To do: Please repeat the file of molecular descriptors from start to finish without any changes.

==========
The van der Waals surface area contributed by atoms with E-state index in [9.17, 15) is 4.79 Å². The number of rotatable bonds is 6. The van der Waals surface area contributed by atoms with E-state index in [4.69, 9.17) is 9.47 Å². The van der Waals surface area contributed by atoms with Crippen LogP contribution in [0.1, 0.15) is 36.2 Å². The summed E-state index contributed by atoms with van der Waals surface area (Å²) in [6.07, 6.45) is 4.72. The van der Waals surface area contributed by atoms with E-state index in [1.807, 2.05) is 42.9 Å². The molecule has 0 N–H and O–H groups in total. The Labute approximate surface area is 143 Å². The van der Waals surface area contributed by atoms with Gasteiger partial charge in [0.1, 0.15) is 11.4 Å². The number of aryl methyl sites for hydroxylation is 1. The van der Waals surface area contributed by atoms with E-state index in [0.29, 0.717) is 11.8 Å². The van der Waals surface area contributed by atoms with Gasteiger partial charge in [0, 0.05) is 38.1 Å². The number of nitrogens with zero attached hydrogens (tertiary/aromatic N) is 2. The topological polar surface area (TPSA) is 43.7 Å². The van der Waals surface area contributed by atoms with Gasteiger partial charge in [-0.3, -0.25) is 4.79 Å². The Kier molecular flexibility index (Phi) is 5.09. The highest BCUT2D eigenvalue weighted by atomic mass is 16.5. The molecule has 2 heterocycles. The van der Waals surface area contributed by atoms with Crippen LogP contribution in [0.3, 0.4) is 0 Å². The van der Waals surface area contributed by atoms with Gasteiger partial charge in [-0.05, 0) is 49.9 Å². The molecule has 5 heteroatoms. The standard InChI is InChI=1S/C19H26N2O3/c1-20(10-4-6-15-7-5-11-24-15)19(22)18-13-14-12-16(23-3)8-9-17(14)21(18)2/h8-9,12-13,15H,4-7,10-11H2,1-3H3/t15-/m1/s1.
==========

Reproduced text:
The van der Waals surface area contributed by atoms with E-state index in [9.17, 15) is 4.79 Å². The number of rotatable bonds is 6. The van der Waals surface area contributed by atoms with E-state index in [4.69, 9.17) is 9.47 Å². The van der Waals surface area contributed by atoms with Crippen LogP contribution in [0.1, 0.15) is 36.2 Å². The summed E-state index contributed by atoms with van der Waals surface area (Å²) in [6.07, 6.45) is 4.72. The van der Waals surface area contributed by atoms with E-state index in [1.807, 2.05) is 42.9 Å². The molecule has 0 N–H and O–H groups in total. The Labute approximate surface area is 143 Å². The van der Waals surface area contributed by atoms with Gasteiger partial charge in [0.1, 0.15) is 11.4 Å². The number of aryl methyl sites for hydroxylation is 1. The van der Waals surface area contributed by atoms with E-state index in [0.29, 0.717) is 11.8 Å². The van der Waals surface area contributed by atoms with Gasteiger partial charge in [0, 0.05) is 38.1 Å². The number of nitrogens with zero attached hydrogens (tertiary/aromatic N) is 2. The topological polar surface area (TPSA) is 43.7 Å². The van der Waals surface area contributed by atoms with Gasteiger partial charge in [-0.3, -0.25) is 4.79 Å². The Kier molecular flexibility index (Phi) is 5.09. The highest BCUT2D eigenvalue weighted by atomic mass is 16.5. The molecule has 2 heterocycles. The van der Waals surface area contributed by atoms with Crippen LogP contribution in [0.3, 0.4) is 0 Å². The van der Waals surface area contributed by atoms with Gasteiger partial charge in [-0.05, 0) is 49.9 Å². The molecule has 5 heteroatoms. The standard InChI is InChI=1S/C19H26N2O3/c1-20(10-4-6-15-7-5-11-24-15)19(22)18-13-14-12-16(23-3)8-9-17(14)21(18)2/h8-9,12-13,15H,4-7,10-11H2,1-3H3/t15-/m1/s1.